San Antonio’s performing arts community was left reeling on Wednesday with the announcement on social media of the immediate departure of Ballet San Antonio Artistic Director Gabriel Zertuche along with the resignation of President and Executive Director Courtney Mauro Barker.

The duo did not delve into the specifics behind their abrupt decisions – neither did Ballet SA – but Barker stated her resignation was “Due to a series of board decisions that I can not support” in a Facebook post.

Ballet San Antonio confirmed their departures on Thursday. Neither Barker nor Zertuche could be reached for comment for this article by deadline.

Late Thursday, Ballet San Antonio Board Chair Christine Varela Mayer responded via a written statement confirming the organizational shakeup and announcing that San Antonio Symphony President David Gross will step in as “executive consultant” as the search for replacements begins.

“Ballet San Antonio will have no further comment,” stated a follow up email from a spokesperson.

These statements from Zertuche and Barker appeared on Facebook on Wednesday and have sparked a storm of reactions:

Gabriel Zertuche, former Ballet San Antonio artistic director. Courtesy photo.

Gabriel Zertuche:

“I am sad to announce that I am no longer the artistic director of Ballet San Antonio. Only a few short years ago, my wonderful colleague Courtney Mauro Barker and I embarked on a journey to ensure that San Antonio would have in place a nationally recognized ballet company. From Dracula to Sir Ben Stevenson’s Romeo and Juliet, from collaborations with the San Antonio Symphony, Opera San Antonio to The George Balanchine Trust, we were able to strengthen Ballet San Antonio’s repertoire and significantly grow our audiences in only three short seasons. I am so grateful to have had the opportunity to work with the incredibly talented and motivated Ballet San Antonio dancers, my artistic staff, and Courtney and her executive staff. We can be proud of our accomplishments. Thank you to everyone who has supported me throughout my tenure with Ballet San Antonio. We have had a tremendous run.”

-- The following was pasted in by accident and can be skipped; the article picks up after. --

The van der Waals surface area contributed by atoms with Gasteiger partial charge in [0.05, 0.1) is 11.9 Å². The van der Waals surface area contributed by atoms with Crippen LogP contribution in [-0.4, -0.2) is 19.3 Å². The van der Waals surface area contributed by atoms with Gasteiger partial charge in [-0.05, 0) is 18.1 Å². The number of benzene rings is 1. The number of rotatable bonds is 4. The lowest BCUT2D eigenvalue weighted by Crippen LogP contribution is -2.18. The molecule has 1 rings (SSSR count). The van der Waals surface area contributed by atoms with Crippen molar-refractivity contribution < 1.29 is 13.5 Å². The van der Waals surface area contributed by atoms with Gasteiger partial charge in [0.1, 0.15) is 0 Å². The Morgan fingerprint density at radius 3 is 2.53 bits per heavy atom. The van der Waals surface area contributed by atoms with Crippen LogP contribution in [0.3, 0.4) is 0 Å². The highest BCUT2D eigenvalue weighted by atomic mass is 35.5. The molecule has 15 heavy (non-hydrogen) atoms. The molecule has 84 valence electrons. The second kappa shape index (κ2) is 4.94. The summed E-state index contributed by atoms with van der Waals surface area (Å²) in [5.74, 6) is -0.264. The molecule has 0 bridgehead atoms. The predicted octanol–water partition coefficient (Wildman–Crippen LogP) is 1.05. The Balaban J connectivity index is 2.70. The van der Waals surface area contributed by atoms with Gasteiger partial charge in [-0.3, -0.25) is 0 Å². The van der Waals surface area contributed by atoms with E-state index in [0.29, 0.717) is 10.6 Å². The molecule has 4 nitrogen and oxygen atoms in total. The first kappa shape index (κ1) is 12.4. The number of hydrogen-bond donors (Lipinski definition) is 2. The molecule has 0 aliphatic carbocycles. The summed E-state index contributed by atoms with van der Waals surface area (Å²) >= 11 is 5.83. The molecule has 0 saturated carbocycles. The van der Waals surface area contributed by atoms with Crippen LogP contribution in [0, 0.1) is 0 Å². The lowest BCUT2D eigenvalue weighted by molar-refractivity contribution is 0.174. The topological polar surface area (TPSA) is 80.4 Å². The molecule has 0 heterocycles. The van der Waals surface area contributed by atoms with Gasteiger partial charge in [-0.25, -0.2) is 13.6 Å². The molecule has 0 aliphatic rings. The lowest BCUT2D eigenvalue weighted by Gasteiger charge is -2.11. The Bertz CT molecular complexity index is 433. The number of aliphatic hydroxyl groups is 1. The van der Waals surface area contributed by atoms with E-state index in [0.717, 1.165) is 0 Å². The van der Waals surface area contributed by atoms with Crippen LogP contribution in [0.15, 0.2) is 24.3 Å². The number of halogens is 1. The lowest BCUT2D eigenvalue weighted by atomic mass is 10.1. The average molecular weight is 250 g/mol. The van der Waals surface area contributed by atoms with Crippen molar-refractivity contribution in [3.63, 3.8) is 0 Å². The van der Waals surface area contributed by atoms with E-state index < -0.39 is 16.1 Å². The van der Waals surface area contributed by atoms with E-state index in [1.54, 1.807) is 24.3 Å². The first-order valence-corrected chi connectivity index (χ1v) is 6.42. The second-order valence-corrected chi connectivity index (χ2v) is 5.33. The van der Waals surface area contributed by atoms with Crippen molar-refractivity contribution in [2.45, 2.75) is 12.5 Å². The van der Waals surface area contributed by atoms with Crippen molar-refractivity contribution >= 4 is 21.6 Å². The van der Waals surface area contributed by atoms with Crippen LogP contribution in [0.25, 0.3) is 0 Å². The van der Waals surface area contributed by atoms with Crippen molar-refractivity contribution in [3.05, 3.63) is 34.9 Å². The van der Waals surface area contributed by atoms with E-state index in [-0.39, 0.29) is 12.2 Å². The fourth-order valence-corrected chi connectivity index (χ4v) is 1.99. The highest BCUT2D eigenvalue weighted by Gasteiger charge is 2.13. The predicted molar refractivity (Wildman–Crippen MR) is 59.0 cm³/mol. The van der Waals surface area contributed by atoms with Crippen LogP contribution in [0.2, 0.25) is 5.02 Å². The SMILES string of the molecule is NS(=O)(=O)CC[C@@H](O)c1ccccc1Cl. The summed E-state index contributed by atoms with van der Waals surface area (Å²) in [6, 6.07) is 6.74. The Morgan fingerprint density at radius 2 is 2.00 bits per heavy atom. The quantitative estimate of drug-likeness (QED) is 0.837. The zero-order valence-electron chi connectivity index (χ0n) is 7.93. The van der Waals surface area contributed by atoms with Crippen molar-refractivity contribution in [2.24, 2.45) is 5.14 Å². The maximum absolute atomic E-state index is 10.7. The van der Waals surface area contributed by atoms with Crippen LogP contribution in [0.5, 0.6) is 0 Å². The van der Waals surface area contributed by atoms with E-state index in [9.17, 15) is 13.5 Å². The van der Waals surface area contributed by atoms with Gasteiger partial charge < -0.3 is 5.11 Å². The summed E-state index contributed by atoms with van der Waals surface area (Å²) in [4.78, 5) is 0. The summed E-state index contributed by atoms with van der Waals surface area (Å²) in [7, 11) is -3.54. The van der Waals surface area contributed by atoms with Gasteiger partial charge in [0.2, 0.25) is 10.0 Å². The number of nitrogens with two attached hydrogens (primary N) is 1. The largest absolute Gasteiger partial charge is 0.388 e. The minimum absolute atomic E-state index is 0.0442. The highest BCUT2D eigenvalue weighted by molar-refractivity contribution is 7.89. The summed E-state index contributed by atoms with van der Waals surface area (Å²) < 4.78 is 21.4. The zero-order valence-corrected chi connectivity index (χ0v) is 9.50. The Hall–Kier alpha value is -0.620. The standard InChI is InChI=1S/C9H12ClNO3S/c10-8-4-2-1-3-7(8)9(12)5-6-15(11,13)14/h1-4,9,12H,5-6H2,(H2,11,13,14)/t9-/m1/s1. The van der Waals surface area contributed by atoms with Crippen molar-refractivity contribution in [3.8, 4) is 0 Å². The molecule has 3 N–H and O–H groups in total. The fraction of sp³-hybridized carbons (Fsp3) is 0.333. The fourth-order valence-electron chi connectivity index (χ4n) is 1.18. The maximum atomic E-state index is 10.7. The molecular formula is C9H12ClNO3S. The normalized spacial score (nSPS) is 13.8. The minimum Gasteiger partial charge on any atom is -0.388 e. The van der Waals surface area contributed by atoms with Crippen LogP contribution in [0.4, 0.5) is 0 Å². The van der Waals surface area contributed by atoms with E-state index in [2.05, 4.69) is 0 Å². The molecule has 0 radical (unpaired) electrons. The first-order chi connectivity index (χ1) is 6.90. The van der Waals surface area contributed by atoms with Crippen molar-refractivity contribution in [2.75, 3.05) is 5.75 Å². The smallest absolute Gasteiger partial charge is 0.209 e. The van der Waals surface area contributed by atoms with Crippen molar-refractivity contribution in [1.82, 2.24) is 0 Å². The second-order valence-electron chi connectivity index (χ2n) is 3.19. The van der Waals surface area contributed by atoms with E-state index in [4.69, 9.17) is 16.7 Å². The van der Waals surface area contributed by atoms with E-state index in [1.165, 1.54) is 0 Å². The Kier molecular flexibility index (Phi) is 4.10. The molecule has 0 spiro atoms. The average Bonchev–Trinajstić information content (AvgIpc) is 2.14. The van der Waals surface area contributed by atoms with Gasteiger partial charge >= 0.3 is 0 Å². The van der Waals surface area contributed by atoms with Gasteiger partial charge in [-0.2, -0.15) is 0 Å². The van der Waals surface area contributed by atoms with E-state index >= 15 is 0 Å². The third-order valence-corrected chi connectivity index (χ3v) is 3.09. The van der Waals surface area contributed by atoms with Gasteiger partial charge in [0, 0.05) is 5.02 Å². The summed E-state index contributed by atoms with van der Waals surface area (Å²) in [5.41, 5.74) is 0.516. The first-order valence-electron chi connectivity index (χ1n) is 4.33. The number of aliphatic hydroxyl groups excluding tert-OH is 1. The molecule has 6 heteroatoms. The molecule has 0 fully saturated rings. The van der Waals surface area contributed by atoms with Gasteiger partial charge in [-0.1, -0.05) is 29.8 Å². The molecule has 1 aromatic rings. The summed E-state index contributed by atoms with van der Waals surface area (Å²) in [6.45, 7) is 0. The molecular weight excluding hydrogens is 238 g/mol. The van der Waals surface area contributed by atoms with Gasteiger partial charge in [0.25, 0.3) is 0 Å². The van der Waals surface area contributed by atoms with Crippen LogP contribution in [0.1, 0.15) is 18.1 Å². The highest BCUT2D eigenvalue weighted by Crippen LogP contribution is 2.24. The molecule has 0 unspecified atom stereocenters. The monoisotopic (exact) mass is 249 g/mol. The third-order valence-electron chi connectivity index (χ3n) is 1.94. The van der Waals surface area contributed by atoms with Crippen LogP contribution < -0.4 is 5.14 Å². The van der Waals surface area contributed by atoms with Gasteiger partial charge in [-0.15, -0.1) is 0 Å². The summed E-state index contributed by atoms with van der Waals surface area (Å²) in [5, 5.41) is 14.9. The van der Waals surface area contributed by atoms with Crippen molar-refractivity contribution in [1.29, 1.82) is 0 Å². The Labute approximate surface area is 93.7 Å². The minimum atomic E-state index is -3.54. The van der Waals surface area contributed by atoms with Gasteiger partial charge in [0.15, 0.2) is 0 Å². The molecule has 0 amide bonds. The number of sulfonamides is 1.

Courtney Barker, former president and executive director of Ballet San Antonio. Courtesy Photo.

Courtney Mauro Barker:

“Due to a series of board decisions that I can not support, it is with a heavy heart that I have resigned as President & Executive Director of Ballet San Antonio. I have thoroughly enjoyed building the professional ballet company in San Antonio alongside my incredibly hard-working staff, and especially the extremely talented Gabriel A. Zertuche. Together we have produced high-caliber ballet productions, and delivered free community performances and arts education for thousands of underserved youth. I am so grateful to all of the supporters, donors and volunteers and I am so proud of the amazing dancers. Thank you to all of my arts colleagues for your constant support. For now I look forward to focusing on my beautiful family and other endeavors.”

Former Opera San Antonio artistic director, Tobias Picker, who left mid-season after the production of “Salome” over alleged creative and budgetary differences, offered this pointed response: